I can honestly say I was very excited with the idea of a National Curriculum (currently being rolled out across Australia). This would provide an opportunity for a fresh start where the needs of the learners would dominate the design of the curriculum. However, even though the Australian Curriculum has used the 21st century learning “buzz words” such as ‘sustainability, ‘ICT’, and ‘Cross-Curriculum Priorities’, largely the old archaic values still underpins the curriculum. Over the last two years I have tried to implement 21st century principles of learning on 19th century structure, it is no wonder the frustration I feel as an educator.

The feeling of frustration is not all bad: it forces you to look for solution; it challenges you to look for ideas and fight for your students. A couple of days ago I sent an email to the Humanities team at my school about our upcoming meeting. I wrote, “So for our next meeting, let us forgot about admin stuff, let us forgot about our upcoming assessment task, let us forgot about the next unit we are going to teach and let’s look at ways we can ‘revolutionise’ our curriculum so that it focuses on the learners and their world.”

I hope as a team we will develop a curriculum which recognises that young adolescents need a diverse curriculum but not an over-filled curriculum. I hope our curriculum will highlight that young people need a decompartmentalised curriculum where links between subjects are obvious and natural. I hope our curriculum has real-life links that allow students to explore themselves and their world.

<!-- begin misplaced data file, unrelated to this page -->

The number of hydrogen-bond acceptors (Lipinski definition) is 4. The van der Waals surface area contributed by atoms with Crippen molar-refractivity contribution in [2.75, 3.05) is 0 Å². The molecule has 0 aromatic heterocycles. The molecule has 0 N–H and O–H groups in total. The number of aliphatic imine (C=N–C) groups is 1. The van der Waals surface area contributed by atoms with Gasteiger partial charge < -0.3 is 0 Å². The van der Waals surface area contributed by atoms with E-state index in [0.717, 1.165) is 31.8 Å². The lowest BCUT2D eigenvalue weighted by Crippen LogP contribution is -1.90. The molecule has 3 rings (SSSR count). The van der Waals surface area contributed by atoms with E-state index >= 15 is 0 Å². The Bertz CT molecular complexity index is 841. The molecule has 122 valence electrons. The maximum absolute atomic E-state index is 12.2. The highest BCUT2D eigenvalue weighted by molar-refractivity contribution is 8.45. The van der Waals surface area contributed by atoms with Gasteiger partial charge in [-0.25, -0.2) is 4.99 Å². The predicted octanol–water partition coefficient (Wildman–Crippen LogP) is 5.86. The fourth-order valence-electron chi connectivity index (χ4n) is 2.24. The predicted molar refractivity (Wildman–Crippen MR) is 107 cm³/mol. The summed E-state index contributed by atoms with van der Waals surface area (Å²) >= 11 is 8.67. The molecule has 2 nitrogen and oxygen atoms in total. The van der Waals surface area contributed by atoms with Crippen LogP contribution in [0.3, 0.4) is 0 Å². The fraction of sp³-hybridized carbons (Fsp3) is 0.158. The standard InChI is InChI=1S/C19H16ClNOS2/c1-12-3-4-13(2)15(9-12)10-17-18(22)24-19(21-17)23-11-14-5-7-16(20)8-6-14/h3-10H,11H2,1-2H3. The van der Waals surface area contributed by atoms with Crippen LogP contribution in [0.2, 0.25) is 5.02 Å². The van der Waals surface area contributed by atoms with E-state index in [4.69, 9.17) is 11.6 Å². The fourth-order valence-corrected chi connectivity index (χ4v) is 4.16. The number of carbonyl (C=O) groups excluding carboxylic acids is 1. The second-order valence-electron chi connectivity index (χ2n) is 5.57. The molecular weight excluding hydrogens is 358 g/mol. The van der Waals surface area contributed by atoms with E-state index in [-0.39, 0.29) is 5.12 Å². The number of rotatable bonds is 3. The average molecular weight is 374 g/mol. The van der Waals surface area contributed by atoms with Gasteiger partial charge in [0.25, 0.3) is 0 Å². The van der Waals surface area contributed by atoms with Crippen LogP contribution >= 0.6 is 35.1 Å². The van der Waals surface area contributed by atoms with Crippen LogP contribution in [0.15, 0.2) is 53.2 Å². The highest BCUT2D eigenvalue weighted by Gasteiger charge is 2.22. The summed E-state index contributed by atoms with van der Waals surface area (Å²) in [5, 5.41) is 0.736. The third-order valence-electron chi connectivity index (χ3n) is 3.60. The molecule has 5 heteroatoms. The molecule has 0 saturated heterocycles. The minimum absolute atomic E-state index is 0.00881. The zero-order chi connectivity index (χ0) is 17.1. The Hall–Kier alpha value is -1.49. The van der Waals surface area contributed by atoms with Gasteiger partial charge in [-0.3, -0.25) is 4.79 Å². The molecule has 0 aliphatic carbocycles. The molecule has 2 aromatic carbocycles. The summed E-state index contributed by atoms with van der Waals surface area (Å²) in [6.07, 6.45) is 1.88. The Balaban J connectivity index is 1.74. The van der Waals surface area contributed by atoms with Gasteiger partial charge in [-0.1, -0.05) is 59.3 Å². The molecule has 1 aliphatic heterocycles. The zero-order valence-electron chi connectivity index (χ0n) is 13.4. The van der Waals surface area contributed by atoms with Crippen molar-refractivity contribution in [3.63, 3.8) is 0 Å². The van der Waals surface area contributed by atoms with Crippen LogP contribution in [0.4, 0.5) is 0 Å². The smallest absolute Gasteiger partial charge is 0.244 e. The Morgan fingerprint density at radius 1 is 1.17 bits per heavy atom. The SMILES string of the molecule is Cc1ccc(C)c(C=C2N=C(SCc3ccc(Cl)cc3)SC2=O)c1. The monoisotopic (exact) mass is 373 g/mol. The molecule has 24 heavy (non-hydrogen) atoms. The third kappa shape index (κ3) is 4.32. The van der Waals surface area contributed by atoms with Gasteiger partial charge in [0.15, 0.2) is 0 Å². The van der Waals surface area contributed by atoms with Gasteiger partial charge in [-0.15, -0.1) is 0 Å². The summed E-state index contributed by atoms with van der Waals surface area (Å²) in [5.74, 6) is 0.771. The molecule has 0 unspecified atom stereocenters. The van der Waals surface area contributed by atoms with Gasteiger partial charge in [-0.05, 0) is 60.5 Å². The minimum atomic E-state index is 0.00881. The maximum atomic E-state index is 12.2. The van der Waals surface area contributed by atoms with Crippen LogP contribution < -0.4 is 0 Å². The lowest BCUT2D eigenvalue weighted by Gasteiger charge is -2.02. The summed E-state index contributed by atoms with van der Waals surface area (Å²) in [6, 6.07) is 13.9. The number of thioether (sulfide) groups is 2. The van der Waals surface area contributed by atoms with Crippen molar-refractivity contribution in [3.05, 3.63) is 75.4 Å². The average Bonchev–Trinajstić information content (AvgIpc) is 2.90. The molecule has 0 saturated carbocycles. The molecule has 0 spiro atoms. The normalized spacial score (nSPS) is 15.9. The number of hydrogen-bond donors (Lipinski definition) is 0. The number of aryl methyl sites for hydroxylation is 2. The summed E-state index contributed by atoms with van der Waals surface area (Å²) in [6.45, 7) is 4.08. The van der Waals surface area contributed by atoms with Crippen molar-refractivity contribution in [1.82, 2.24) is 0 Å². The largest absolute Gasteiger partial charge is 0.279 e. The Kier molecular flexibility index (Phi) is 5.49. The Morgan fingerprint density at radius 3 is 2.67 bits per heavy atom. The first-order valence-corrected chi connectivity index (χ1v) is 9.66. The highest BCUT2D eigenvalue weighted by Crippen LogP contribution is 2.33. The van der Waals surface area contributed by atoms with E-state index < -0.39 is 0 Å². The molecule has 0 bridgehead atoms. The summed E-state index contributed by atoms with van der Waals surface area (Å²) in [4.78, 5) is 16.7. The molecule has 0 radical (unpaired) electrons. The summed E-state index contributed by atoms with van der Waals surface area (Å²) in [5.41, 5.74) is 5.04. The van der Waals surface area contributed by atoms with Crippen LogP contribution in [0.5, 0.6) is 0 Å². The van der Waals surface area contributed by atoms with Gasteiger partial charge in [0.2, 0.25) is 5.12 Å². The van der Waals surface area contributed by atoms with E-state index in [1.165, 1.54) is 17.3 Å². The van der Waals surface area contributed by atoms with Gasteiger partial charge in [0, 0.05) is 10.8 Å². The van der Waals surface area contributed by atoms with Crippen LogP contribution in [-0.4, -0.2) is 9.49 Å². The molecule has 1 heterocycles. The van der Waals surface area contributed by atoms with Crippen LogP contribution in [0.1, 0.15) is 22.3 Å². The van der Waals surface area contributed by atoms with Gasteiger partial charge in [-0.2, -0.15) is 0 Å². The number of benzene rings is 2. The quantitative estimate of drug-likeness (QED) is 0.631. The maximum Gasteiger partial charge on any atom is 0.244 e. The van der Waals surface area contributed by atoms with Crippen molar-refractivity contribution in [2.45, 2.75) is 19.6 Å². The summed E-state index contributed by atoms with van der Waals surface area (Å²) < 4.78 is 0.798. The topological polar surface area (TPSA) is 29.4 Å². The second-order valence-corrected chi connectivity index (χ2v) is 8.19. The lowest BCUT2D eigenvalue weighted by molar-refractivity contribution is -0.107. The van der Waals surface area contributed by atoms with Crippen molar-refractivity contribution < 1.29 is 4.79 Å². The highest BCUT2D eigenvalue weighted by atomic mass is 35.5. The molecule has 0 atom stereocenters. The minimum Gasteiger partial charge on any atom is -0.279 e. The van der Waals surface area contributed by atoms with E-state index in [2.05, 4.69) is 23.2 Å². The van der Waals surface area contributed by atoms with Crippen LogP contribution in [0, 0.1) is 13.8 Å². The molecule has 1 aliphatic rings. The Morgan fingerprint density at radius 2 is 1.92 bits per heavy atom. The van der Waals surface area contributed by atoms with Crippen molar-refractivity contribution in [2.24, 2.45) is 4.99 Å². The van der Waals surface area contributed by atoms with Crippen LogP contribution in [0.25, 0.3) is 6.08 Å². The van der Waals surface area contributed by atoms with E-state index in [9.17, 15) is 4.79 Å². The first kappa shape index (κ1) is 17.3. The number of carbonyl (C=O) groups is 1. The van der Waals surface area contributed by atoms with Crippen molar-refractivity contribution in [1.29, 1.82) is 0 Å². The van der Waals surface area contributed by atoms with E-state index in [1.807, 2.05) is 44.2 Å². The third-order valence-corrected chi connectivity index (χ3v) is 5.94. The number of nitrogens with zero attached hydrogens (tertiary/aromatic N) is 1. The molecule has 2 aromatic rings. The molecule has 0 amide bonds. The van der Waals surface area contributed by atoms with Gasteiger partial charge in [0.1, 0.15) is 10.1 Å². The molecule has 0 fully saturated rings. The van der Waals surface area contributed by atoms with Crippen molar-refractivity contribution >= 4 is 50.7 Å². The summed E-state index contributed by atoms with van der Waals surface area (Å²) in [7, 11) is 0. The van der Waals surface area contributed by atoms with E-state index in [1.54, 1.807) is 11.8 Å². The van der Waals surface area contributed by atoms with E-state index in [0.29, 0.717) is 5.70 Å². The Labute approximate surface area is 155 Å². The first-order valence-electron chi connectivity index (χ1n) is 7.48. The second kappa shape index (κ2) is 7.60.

While implementing change can be daunting, I am inspired by the words of Mark Twain when he eloquently penned the words,

“Twenty years from now you will be more disappointed by the things that you didn’t do than by the ones that you did do. So throw off the bowlines. Sail away from the safe harbor. Catch the trade winds in your sails.

Explore. Dream. Discover.”


As educators, I encourage you to challenge the old paradigm of education and continue to fight for quality learning for our young adolescents. It will be worth it!

Kris Naiker


Building Blocks – a planning process

During the pupil-free days at the start of the year we explored the building blocks of behaviour management as constructed by Chris Sweeney. His formula of behavioural foundation blocks, supporting those blocks needed for success, and topped by blocks that are necessary tools, made a great deal of sense.

What followed, however, was a powerful exploration process as we took this basic building-blocks construct and use it to explore the how and why of other aspects of the education we provide in our school.

Let me encourage you to think through aspects of your teaching or your school or your leadership in a similar way. Consider, for example, what would be the building blocks that would engage all learners (as we did).
What would be the foundations? Perhaps relevant content, acceptance, humour, teacher passion and developmental understanding.
What might be required to prepare for student success? Maybe an understanding of multiple intelligences and an ability to interpret and Mozart the curriculum.
And what tools would be used? Habits of the mind, variety in content delivery and effective differentiation.

Can you see the power in breaking down learning processes using this construct? We found it a great way of distilling beliefs and processes and ordering them in a logical way.

What would you select as the building blocks for effective adolescent education? Or for your school’s educational philosophy? Or for your subject area?

I encourage you consider reading more about Sweeney’s building blocks of behaviour management, and to use the fundamentals of his building blocks to explore other aspects of the education you help to deliver to your students.